Our sense of hearing is the most social sensory faculty. With the ability to perceive sounds and process the message (thanks to our brain), we are able to give our natural spontaneous response or reaction to what is heard. For instance, when conversing, one has to listen so as to give a reply. We enjoy music because we are able to hear all the musical elements put into the music. We feel relaxed when listening to the nature’s sounds.
Aside from the instances given above, we can benefit from our sense of hearing in different ways. Our capacity to hear and listen molds and transforms the manner on how we interact and relate with the world. With every way our sense of hearing can impact our day-to-day living as well as our overall health and wellbeing, it is vital that we take measures to safeguard our ear health and hearing. If we care less about our sense of hearing and disregard the health of our ears, we can cause damage to it and lose our hearing. Once we lose our ability to hear, we lose it for good.
What Is That Ringing Sound In My Ear – 10-Signs-That-Your-Tinnitus-Is-Going-Away
Constant exposure to loud sounds or noise, earwax buildup, ear infections, extreme trauma or stress, or a bump to the head can result in tinnitus. Tinnitus is the term used to depict sound heard in the ear. Many refer to it as “ringing inside the ear” because the noise heard is described as a ringing sound. However, others may also hear a buzzing, hissing, or whistling sound.
One detail about tinnitus that makes it bizarre is that the sound does not stem from any source in the outside environment and other people don’t hear what you hear. Because of this, tinnitus sounds are at times called phantom sounds. However, many doctors believe that the ringing sound is because of disconnection or discord between the ear receiving sounds and the brain processing it. But, they still have to prove this and understand why it happens.
Tinnitus is more prevalent in older adults and can differ from person to person. Some hear endless ringing, while others are erratic. Some are soft, others are loud. Some cases of tinnitus are temporary, which means it can disappear over time. Unfortunately, for permanent tinnitus, you’ll never hear the end of it.
Depending on its severity, tinnitus can intervene with hearing as it obstructs external sounds, making it difficult for you to listen clearly to what people are saying or what sounds you are hearing in your surroundings. In serious cases, tinnitus can impair focus and concentration, cause frustration, anxiety, stress, and even depression. Basically, it affects one’s everyday living and scales down quality of life.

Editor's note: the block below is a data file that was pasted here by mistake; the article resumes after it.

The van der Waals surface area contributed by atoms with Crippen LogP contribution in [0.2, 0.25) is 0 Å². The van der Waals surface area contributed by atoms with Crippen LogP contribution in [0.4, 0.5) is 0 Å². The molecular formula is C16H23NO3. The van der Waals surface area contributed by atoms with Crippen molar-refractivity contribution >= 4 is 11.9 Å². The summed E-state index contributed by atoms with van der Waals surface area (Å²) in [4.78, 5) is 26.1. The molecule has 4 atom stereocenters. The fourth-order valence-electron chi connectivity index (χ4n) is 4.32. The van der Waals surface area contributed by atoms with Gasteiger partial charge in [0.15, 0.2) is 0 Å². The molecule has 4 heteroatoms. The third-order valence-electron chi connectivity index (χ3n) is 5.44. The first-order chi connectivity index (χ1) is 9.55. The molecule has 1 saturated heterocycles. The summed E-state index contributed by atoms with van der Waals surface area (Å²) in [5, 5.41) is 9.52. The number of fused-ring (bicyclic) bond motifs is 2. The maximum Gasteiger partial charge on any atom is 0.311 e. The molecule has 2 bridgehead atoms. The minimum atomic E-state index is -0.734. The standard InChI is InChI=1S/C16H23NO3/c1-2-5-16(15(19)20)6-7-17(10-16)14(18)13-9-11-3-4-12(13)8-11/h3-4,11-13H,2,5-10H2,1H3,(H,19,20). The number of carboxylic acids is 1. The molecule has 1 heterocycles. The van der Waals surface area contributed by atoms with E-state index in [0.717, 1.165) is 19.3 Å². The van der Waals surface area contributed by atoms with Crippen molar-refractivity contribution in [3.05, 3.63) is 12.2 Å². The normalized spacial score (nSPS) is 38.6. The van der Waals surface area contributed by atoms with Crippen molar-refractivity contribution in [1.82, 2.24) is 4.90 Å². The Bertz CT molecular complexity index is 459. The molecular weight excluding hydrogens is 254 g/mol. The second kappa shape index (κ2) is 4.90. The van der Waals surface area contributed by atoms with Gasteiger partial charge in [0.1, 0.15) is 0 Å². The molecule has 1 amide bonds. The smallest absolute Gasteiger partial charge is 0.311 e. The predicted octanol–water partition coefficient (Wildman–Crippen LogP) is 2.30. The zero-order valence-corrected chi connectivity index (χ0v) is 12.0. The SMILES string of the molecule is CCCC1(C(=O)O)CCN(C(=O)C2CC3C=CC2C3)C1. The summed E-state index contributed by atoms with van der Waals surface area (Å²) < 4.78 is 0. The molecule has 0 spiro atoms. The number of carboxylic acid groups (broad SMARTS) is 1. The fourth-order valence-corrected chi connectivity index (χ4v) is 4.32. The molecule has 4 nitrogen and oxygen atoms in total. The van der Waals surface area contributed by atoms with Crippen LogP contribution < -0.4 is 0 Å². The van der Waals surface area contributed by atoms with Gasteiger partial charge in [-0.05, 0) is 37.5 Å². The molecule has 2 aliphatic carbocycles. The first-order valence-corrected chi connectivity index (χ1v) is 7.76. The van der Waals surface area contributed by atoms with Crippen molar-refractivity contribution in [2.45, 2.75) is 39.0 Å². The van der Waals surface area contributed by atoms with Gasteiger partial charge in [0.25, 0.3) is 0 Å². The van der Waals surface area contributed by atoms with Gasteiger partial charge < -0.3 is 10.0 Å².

Tinnitus may be treated, provided that your doctor is able to accurately pinpoint its cause. This is because tinnitus is not a diagnosis; it is not a condition or an illness. It is instead a symptom, an indicator or a sign that there is an underlying condition or problem talk into your tinnitus. So, to treat tinnitus, you have to address the underlying problem. While an underlying problem can cause tinnitus, there are other factors that raise the risk of tinnitus. This includes:
- Constant exposure to loud sounds or noise
- Accumulation of excess earwax
- Ear infections
- Extreme trauma or stress
- Bump or injury to the head, neck, or ear
- Hearing loss due to age
- Certain medications
Protecting Your Hearing and Maintaining Ear Health
Many times, we undervalue our ears and think too little of our ear health. Perhaps the only time we check up on our ears is when something is wrong with our hearing. Our sense of hearing plays a vital role in numerous facets of our lives. So, it is essential that we maintain its cleanliness and health. Taking care of our ears isn’t a grueling task. In fact, there are simple ways to maintain ear health and safeguard our hearing.
- Don’t poke or dig around the inside of your ears.
- Wash the visible areas of your ear using soap and water to keep it clean. Cotton swabs are not recommended since you can push earwax further inside your ear, blocking and damaging your eardrums.
- Keep ears dry
- Tone down the sounds when using headphones or earphones.
- Stay away from prolonged exposure to loud noises. Wear earplugs if unavoidable and possible.
- Have them checked regularly.
- Ease and manage stress. Extreme stress can result in tinnitus.
- When taking medications, use as directed.
- Know the indicators of hearing damage
- Maintain good physical health.